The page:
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The Waiting is the Hardest Part

As an educator committed to returning to the classroom to support my students, I just received my first COVID19 vaccination.

The hardest part: obtaining a coveted appointment through myturn.ca.gov.

The easiest part: getting the actual shot. At some point I overcame my fear of needles. Or maybe it has to do with all the vaccine promises to do. Either way, I did it, and I hope you can soon do it, too.

Mass Vaccination Sites

Mass vaccination sites sound like they are straight out of a sci-fi thriller. But after my experience today, I believe this is the BEST way to get vaccinated for COVID19. At Solano County Fairgrounds a limited number of people can get vaccinated, so they need to adhere to the strictest tiers. But at the Oakland Coliseum their goal is to vaccinate 6,000 people a day. Can you imagine how many people could get vaccinated if we had more of these sites?

For my 1pm Drive-Thru appointment at the Oakland Coliseum, a.k.a. a mass vaccination site, I loaded up my car with my ride along companions: my already vaccinated parents who didn’t want their adult child driving into Oakland alone and our 64lb poodle, Felix. At the time, which was 12noon, I was a little annoyed we were bringing my dog as he was just one more responsibility for me as the driver.

It was a gorgeous drive. The Carquinez Strait was a reflective calm, Highway 24 between Walnut Creek and the tunnel was lush and green, and the clear views of San Francisco and the bay when we emerged from the Caldecott Tunnel were stunning.

At lunch hour on a Wednesday, the traffic on all freeways was light. At the exit, the signage for the site was obvious and easy to follow. In less than a minute I eased off Southbound 580 and through the Oakland Coliseum’s first gate. Two lanes of traffic marked with bright traffic cones directed the stream of cars into a slow slalom in the parking lot. There were more than enough essential workers, staffed by FEMA, Air Force, National Guard, and other military ranks I didn’t catch, functioning as traffic directors and question answerers and name takers.

After my driver’s license was checked and my name approved, I began the 5mph precession through the cones, which is much like waiting for a ride at Disneyland, except done in the comforts of a car. At 12:52pm I pulled into one of three shot stops, a.k.a. the main attraction, each located under a gigantic tent like structure, also very Disney-like. There was a car ahead of me, and to my right four lines of a few cars per line. A very friendly man checked my ID again and another joined him just to pet my dog Felix. Both were adorable about talking to Felix and petting him. Another worker stopped by to greet Felix. My dog is a magnet.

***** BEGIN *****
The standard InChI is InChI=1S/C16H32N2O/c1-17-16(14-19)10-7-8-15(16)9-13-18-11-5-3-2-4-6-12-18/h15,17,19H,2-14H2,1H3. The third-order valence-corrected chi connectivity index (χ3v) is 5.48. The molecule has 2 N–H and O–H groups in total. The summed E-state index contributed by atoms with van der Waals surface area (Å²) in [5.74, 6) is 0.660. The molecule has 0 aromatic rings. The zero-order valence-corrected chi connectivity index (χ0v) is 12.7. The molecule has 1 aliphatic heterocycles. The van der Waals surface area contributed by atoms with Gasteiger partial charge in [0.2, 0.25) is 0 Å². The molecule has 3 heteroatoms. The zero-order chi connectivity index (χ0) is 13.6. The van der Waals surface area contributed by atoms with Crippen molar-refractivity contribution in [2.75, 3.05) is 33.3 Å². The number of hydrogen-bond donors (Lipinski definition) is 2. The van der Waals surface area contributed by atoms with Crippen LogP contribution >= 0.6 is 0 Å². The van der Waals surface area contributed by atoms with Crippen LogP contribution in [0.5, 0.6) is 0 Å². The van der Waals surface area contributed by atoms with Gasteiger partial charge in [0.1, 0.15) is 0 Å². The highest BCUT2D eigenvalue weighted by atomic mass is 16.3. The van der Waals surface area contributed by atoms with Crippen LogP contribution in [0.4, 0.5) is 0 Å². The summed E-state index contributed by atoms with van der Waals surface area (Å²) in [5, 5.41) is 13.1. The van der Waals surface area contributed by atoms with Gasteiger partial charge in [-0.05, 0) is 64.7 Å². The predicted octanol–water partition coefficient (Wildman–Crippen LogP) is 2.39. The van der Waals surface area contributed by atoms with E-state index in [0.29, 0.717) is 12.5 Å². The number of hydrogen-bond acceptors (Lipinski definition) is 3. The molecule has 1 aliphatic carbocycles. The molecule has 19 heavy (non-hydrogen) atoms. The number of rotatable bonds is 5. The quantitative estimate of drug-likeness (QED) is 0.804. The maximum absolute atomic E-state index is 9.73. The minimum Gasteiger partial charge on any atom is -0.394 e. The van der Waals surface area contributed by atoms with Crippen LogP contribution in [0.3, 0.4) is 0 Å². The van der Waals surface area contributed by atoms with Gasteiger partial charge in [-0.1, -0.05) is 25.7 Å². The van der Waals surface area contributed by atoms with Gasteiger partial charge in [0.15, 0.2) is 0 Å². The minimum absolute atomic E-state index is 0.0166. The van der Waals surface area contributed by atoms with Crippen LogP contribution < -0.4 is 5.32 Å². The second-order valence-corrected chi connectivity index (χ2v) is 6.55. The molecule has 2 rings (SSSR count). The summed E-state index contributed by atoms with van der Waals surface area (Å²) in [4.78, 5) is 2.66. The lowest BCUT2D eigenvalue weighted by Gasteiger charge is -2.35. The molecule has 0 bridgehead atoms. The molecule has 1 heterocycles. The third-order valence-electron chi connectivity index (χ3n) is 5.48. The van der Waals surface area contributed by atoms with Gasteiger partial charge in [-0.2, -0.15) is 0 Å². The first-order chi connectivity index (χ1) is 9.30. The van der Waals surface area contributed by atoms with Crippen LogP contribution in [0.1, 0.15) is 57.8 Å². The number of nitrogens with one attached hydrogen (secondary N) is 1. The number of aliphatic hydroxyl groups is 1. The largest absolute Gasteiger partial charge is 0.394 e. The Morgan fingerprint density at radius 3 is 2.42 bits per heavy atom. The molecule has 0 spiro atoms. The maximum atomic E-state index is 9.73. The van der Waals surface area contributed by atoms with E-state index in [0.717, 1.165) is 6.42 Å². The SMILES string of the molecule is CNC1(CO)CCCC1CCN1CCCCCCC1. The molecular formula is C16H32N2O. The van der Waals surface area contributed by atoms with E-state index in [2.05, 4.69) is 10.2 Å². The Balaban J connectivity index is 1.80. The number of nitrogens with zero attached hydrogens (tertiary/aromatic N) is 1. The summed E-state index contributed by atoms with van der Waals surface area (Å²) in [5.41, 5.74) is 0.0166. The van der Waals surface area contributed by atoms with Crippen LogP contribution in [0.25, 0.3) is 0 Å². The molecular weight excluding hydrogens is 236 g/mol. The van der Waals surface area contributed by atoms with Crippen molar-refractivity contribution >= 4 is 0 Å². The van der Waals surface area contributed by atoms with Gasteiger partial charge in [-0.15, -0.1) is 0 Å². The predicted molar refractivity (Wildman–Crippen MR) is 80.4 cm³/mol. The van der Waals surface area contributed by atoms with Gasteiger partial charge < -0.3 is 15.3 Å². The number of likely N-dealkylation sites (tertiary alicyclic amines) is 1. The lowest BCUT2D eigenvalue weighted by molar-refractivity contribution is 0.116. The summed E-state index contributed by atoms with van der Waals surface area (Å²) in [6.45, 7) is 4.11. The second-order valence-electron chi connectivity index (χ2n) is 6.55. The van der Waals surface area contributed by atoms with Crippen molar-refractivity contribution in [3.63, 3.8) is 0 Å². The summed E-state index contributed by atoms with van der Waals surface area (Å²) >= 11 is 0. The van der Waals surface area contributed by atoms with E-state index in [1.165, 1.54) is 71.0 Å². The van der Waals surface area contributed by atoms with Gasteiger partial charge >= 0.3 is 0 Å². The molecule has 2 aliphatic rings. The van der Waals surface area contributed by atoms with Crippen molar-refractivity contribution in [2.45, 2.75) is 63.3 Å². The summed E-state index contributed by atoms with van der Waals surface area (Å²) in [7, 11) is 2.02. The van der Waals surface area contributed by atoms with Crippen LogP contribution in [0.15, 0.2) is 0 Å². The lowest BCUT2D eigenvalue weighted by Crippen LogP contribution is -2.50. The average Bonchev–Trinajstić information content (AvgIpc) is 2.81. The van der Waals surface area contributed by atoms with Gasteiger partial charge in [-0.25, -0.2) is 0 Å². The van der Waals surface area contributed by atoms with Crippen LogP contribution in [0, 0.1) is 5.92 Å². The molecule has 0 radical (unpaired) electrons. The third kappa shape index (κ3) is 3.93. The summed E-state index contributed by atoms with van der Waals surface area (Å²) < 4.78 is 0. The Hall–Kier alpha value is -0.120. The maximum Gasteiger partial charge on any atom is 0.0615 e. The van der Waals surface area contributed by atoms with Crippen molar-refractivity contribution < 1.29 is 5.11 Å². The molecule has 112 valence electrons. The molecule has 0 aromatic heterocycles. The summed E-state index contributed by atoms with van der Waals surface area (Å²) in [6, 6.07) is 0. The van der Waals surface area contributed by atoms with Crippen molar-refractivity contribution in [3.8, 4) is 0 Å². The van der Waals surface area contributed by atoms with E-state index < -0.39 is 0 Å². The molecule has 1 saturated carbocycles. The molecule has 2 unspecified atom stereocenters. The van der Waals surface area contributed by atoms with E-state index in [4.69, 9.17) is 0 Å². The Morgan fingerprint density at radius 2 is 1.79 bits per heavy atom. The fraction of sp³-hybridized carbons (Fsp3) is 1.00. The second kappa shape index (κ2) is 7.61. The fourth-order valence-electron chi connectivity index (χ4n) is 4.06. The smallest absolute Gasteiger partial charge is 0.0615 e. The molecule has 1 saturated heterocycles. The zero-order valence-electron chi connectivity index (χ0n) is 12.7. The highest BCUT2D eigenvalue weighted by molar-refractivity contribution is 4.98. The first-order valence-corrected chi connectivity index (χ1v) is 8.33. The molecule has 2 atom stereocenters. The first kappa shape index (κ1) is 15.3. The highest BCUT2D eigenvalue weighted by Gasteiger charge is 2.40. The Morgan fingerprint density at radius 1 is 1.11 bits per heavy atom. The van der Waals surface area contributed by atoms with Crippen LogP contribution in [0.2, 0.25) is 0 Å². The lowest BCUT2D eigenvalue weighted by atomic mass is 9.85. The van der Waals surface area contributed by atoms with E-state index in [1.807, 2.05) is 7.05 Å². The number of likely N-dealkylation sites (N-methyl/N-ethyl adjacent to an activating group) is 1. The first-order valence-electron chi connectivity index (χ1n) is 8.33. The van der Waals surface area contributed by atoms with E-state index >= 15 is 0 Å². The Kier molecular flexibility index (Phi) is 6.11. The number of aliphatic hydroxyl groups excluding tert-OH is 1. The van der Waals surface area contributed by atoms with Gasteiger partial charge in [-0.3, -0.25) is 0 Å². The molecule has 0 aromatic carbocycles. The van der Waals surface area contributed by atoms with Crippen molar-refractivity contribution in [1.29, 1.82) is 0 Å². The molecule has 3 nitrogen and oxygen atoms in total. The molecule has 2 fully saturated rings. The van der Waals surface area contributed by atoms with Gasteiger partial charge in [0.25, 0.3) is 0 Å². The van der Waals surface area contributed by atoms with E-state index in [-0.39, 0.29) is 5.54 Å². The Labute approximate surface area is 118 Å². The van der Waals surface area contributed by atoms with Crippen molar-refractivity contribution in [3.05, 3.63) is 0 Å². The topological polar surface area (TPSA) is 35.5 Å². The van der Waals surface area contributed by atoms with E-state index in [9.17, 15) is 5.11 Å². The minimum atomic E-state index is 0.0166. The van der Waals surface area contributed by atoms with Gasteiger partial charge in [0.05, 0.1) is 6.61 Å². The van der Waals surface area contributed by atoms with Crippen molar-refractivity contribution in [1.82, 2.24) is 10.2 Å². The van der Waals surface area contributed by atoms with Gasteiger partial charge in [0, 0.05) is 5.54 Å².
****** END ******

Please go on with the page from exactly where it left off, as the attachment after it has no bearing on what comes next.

My guy who checked me in was friendly, reassuring and knowledgeable – in short: awesome.

The Shot

A young man, an EMT or paramedic type not too many years out of high school, walked over to the driver’s side window. I blabbered – something about no longer being afraid of needles – and he calmly suggested I not watch the actual injection. A jab, a shot, and a Band-Aid later, he was gone.

The Waiting

It took me 13 minutes from the time I exited the freeway until I pulled up at the shot stop. It might have taken a couple more minutes before I actually got the shot – at that point I wasn’t in any hurry. Waiting the required 15 minutes after the shot took the same length as everything that happened up through the actual shot – which is to say, the whole process was quick, easy and relatively painless.

Three hours later and so far so good. Soreness at the spot of injection is common, but it hasn’t happened yet. I’m an impatient person. The waiting really is the hardest part.

2.28.2021 UPDATE: I feel an update is needed. By 9pm that night, my arm was sore, and by 2am the next morning, it was a painful sore. My arm was sore for easily 48 hours and hurt the most when sleeping, so I took Advil that second night. Everything about my experience was typical.This update is four days later and all the pain is gone.

According to the experts, it takes 10-12 days after the first shot for the vaccine to begin protecting me. And will be another two weeks after the next shot before I can consider myself as protected as possible from the vaccine. I suspect I can expect the typical experience for the booster shot – soreness, low-grade fever, general blah feeling for a while afterwards. All this will be worth it, as I will be ready to return to kids in my classroom in April.

6 thoughts on “The Waiting is the Hardest Part

    1. I couldn’t believe how many workers commented on Felix. He’s a standard poodle and has a regal posture, so he strikes quite the figure in the back of the SUV. Plus he’s overly friendly and didn’t bark once… I don’t know. My guy doing my paperwork petted Felix and told him he had dogbreath. Cute.

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